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Hudba! The Unique Style of Czech Music

The »Czech it out!« festival is a chance to go on a musical journey of exploration around one of Europe’s most beautiful soundscapes: from 17–26 February.

When it comes to music, we can usually make ourselves understood in Europe: muzikë, musiikki, mousikí, muzika, musek, muziek, muzyka, música. But hang on, what’s that: hudba? That’s the Czech word for music, pronounced softly, with the consonants meeting respectfully in the middle: hud’ba. The Czechs also have a saying: Co Čech, to hudebník – every Czech is a musician.

Like all good sayings, it is probably an exaggeration, but there is some truth to it. Because even though the country has a population of only ten million, the three major Czech composers – Bedřich Smetana, Antonín Dvořák and Leoš Janáček – are extremely well represented on concert and opera stages around the world, which is quite remarkable for a relatively small country.

Prague / 1840
Prague / 1840


There are several historical reasons for this phenomenon. From the High Middle Ages until 1806, Bohemia was a part of the Holy Roman Empire. However, for almost 400 years from 1526 until the end of the First World War in 1918, the Bohemian throne was occupied not by Czech rulers, but by the Habsburgs from Vienna. Over the course of the first half of the nineteenth century, a strong desire for national independence emerged in Bohemia as in many other European countries.

A steadily growing German-speaking minority had been living there since at least the tenth century – traders and professional classes in the cities, peasants in the wooded mountains. These eventually came to number a third of the total population. That worked without any problems for the most part, and led to a mutual enrichment both culturally and economically.


Emerging nationalism turned the language into a symbol of difference. Czech-speaking and German-speaking Bohemians drifted apart. Before long, two parallel societies formed, each with their own business, social, political and cultural worlds. There were Czech and German parties, associations, theatres and opera houses.

This was the historical point of departure for the upsurge of Czech music in the nineteenth century, which culminates in Smetana, Dvořák and Janáček. Prague became an important centre for music once again, and Bohemia would have its own national style at last.

Bedřich Smetana
Bedřich Smetana
Die Moldau


Smetana, Dvořák and Janáček conquered musical history from their Czech homeland.


To this end it was an advantage in some ways that the nationalist-minded Czechs did not have a corpus of medieval poetry of their own, as had enchanted their German and French colleagues so completely. Music was therefore all the more important. Smetana, Dvořák and, a little later, Janáček were in the right place at the right time, and found three very different ways to inspire the »Czech rebirth« through music.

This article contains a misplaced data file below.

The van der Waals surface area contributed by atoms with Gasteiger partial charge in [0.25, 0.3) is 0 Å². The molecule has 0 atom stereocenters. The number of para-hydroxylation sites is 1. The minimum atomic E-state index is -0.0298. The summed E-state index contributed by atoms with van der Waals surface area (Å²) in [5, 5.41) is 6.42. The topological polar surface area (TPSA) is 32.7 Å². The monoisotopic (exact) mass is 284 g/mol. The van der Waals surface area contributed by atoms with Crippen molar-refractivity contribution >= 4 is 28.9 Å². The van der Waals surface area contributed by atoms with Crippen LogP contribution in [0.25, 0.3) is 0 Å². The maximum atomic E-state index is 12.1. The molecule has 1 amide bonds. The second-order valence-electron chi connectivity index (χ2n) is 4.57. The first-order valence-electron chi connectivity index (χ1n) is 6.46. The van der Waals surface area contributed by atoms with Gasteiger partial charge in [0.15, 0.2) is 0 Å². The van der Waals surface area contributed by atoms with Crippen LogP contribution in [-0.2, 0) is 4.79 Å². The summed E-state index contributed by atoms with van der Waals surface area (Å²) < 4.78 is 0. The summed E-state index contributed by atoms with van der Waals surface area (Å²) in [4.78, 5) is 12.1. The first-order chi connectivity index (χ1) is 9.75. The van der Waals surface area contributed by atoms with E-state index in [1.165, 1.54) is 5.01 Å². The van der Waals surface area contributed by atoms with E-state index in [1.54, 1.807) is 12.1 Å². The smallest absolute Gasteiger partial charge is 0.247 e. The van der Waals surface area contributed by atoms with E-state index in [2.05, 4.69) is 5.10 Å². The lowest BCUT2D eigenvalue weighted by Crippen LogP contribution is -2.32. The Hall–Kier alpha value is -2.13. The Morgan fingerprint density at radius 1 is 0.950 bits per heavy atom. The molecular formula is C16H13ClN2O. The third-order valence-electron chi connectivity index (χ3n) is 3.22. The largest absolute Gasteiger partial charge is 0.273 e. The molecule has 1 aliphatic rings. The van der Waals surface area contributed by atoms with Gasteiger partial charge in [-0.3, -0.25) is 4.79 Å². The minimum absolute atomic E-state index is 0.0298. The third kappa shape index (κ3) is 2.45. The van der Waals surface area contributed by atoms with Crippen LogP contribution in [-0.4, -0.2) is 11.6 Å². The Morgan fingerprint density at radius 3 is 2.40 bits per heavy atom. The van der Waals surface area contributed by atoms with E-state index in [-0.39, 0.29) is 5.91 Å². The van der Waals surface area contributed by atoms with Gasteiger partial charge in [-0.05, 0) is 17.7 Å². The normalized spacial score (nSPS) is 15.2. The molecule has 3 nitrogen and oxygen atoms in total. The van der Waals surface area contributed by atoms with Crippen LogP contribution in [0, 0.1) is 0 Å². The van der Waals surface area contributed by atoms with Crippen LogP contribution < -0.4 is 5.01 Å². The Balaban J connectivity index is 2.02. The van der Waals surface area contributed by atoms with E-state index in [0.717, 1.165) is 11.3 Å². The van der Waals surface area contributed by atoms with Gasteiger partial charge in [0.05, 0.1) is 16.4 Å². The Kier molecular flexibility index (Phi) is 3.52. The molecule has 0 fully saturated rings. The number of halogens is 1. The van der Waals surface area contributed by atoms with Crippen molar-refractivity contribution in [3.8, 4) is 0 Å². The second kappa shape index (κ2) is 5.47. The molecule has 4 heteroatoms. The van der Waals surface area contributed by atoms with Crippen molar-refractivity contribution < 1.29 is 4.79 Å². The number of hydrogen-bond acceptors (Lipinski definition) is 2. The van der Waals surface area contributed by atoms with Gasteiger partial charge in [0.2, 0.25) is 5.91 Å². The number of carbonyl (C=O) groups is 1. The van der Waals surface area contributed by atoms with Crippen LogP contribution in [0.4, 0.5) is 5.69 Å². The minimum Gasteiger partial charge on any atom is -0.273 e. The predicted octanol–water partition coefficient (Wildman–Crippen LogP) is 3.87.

Bedřich Smetana (1824–1884), the eldest of the three, painted pictures and narrated scenes and stories from the country’s history through sound, e.g. in the symphonic cycle »Má vlast« (»My Fatherland«), in which he also elevates the Vlatva to national river of Bohemia.

Unlike the programmatic Smetana, Antonín Dvořák (1841–1904) remained true to absolute music. He found the inspiration for his captivating rhythmic agility (»Dumky« Trio) in Czech folk dances, but he used that not so much to appeal to the nationalist consciousness of the Czechs, but to tell them stories about their country, their forests, their fairy-tales and people – not a matter of nation, but of homeland.


For Leoš Janáček (1854–1928), the youngest of the three, the political situation was quite different. The Hungarians had wrested extensive national concessions from the Emperor in Vienna in 1867; but right until its collapse in 1918, the Austro-Hungarian dual monarchy hardly made any concessions to the Czechs’ demand for corresponding status. Under no circumstances did it want to become a triple monarchy.

Leoš Janáček around 1890
Leoš Janáček around 1890

Disappointed, Janáček turned to Pan-Slavism, which emphasised the commonalities shared by Slavic peoples from Bohemia to Russia, including the quest for national independence. He looked to Russian literature for subjects for his operas (»From the House of the Dead«, »Káťa Kabanová«) and he drew inspiration from folk songs and Old Slavonic liturgical songs, as well as from the sounds of nature. Above all, however, what he studied was melody and the very special rhythms of spoken Czech, which are most beautifully expressed in Janáček’s »hudba«.

Text: Carsten Fastner

Elbphilharmonie Magazin »Auf Reisen«

Read more in the latest Elbphilharmonie Magazine »Auf Reisen« (German only).

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